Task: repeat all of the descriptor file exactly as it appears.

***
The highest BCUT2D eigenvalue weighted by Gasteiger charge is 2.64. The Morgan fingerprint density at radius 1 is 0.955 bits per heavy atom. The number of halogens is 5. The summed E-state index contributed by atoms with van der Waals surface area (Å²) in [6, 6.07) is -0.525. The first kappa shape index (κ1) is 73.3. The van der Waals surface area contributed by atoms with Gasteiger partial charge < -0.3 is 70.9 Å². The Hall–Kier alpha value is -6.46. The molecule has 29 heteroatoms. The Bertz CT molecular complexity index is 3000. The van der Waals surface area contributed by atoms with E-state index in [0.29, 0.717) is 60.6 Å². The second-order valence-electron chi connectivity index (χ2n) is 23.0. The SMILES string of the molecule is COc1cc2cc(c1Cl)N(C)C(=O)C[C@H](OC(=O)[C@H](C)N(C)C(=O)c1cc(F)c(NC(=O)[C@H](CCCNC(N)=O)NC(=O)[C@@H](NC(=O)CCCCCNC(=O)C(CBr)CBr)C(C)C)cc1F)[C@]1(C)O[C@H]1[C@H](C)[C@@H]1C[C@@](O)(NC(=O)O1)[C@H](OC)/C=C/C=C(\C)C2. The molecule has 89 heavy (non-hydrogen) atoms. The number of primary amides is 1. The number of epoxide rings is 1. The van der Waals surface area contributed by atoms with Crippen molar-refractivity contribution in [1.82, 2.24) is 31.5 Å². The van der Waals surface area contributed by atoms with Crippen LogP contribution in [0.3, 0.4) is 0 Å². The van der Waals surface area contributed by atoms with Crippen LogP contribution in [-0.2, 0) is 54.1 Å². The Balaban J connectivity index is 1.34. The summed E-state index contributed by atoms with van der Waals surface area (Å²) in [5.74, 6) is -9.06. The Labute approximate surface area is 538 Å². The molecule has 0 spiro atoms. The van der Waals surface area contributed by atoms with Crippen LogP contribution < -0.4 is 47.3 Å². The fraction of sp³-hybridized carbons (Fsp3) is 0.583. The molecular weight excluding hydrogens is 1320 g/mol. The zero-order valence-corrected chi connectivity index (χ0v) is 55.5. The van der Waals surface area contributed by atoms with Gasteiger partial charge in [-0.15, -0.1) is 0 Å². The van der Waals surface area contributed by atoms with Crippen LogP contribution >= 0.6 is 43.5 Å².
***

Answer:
The highest BCUT2D eigenvalue weighted by Gasteiger charge is 2.64. The Morgan fingerprint density at radius 1 is 0.955 bits per heavy atom. The number of halogens is 5. The summed E-state index contributed by atoms with van der Waals surface area (Å²) in [6, 6.07) is -0.525. The first kappa shape index (κ1) is 73.3. The van der Waals surface area contributed by atoms with Gasteiger partial charge < -0.3 is 70.9 Å². The Hall–Kier alpha value is -6.46. The molecule has 29 heteroatoms. The Bertz CT molecular complexity index is 3000. The van der Waals surface area contributed by atoms with E-state index in [0.29, 0.717) is 60.6 Å². The second-order valence-electron chi connectivity index (χ2n) is 23.0. The SMILES string of the molecule is COc1cc2cc(c1Cl)N(C)C(=O)C[C@H](OC(=O)[C@H](C)N(C)C(=O)c1cc(F)c(NC(=O)[C@H](CCCNC(N)=O)NC(=O)[C@@H](NC(=O)CCCCCNC(=O)C(CBr)CBr)C(C)C)cc1F)[C@]1(C)O[C@H]1[C@H](C)[C@@H]1C[C@@](O)(NC(=O)O1)[C@H](OC)/C=C/C=C(\C)C2. The molecule has 89 heavy (non-hydrogen) atoms. The number of primary amides is 1. The number of epoxide rings is 1. The van der Waals surface area contributed by atoms with Crippen molar-refractivity contribution in [1.82, 2.24) is 31.5 Å². The van der Waals surface area contributed by atoms with Crippen LogP contribution in [0.3, 0.4) is 0 Å². The van der Waals surface area contributed by atoms with Crippen LogP contribution in [-0.2, 0) is 54.1 Å². The Balaban J connectivity index is 1.34. The summed E-state index contributed by atoms with van der Waals surface area (Å²) in [5.74, 6) is -9.06. The Labute approximate surface area is 538 Å². The molecule has 0 spiro atoms. The van der Waals surface area contributed by atoms with Crippen LogP contribution < -0.4 is 47.3 Å². The fraction of sp³-hybridized carbons (Fsp3) is 0.583. The molecular weight excluding hydrogens is 1320 g/mol. The zero-order valence-corrected chi connectivity index (χ0v) is 55.5. The van der Waals surface area contributed by atoms with Gasteiger partial charge in [-0.15, -0.1) is 0 Å². The van der Waals surface area contributed by atoms with Crippen LogP contribution >= 0.6 is 43.5 Å².